There is no shortage of ideas or opportunities for collaboration among co-ops, and as the list continues to grow we are faced with the reality of structure. How can we efficiently and effectively implement programs within a structure that allows for adequate access to capital, democracy and representation, organizational agility to make decisions, and a means to reward key owners and contributors for their efforts and risk in building these national programs?
The National Cooperative Grocers Association board of directors, along with several invited guests, tackled these questions within the context of the ownership structure for the national Co-op label project at a three-day meeting in January. The result of this work is a proposed ownership model for programs like the Co-op label, and a potential revised membership structure for NCGA that makes possible the values and considerations mentioned above.
The board is now reviewing the specific legal structure that would serve as the model within which Co-op label and future programs and initiatives could quickly and easily be implemented. This process is complex and time consuming, yet the outcome is extremely valuable to our efforts. We must form an ownership and membership structure that works and is flexible and adaptable to the initiatives on that ever-growing list.
Moving quickly to the top of the list of priorities is an expansion to a national program of the Cooperative Advantage Program (CAP) pioneered by the Midwest CGA and the Twin Cities Natural Food Co-ops. [For an early review of this collaborative buying program, see CG #86, Jan.-Feb. 2000.] These two founding CGAs have authorized the time and resources needed to complete a feasibility study and program sketch of how CAP can be expanded to other CGAs. Both the Northeast and Northwest CGAs are actively pursuing the development of collaborative branded product promotions through the wholesaler within their region, and it is hoped that CAP can be effectively exported to these CGAs.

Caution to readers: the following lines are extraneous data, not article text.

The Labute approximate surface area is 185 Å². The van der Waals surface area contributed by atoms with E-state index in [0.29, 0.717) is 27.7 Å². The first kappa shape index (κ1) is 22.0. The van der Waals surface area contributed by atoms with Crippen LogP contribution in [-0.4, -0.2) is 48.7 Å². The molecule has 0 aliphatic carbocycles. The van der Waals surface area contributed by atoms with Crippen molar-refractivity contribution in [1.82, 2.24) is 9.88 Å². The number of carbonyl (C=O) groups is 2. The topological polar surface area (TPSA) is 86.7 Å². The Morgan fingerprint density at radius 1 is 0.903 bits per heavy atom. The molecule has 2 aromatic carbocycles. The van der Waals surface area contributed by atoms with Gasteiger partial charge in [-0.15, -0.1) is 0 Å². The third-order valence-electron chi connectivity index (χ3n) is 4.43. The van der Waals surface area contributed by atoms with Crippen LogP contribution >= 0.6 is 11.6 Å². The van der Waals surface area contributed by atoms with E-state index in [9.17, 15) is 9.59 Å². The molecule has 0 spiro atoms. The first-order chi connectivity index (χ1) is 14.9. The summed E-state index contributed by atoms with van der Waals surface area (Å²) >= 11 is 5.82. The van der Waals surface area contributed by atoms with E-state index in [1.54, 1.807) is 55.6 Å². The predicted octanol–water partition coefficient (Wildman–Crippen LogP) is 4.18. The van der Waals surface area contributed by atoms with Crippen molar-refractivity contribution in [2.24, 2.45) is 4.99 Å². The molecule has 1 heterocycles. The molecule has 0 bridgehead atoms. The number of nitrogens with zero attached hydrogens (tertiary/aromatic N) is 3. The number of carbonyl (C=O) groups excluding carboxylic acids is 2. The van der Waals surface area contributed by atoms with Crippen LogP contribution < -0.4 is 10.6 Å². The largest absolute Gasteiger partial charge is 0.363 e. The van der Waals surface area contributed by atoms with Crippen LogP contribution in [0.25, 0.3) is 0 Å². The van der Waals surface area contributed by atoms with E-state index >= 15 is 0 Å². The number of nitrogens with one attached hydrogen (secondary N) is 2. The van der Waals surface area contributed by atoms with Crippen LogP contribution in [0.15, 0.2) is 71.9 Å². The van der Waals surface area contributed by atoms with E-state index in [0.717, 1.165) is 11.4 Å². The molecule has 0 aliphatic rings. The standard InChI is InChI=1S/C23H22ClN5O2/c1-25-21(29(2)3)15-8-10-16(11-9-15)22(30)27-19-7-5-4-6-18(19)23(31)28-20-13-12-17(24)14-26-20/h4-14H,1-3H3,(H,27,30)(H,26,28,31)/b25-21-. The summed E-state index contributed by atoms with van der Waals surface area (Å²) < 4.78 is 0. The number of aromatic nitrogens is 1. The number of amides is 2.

CAP is a tried and tested model with a record of success in the Midwest; therefore these other CGAs can avoid duplicating the development process. CAP is also a proven program with natural food manufacturers, and manufacturer familiarity and embrace of the program will ease the transition of regional co-op promotion of their products for other CGAs.
Programs like CAP and Co-op label require advanced and standardized information technology (IT) support for the participating stores. Eight IT specialists from co-op stores around the country have formed a working group, CoCoIT, under the guidance and supervision of Walden Swanson of Cooperative Development Services. CoCoIT is currently working on standardized database and other IT solutions to facilitate improved data sharing and analysis and to support collaborative projects between co-ops.
As CoCoIT develops and implements an IT strategy for co-ops, we can foster better use of systems such as category management to improve individual store success, in addition to supporting collaborative efforts. These eight individuals bring a level of expertise that is highly valuable, and it is exciting to see their enthusiasm (and their home co-op's enthusiasm) to work for the benefit of all co-ops.
As the foundations are laid for all of these projects, a theme continually emerges: How can we develop systems for collaboration that are efficient yet flexible enough to accommodate co-ops of varying size and style? The answer lies somewhere between a purposeful embrace of flexibility in designing the systems and earnest recognition by all participants that some measure of individual change is required.
The integration of our individual stores into a national system must provide desired operational benefits while celebrating the local identities and values that define us. Individual stores must be willing to accept some lesser control of the details that go into each program in order to enable synthesis with the larger group. This combination of flexibility and compromise is the key to realizing our vision of a dynamic and effective national presence for our greater good and long-term success. I believe we are well on our way.
Robynn Shrader is NCGA executive director of NCGA.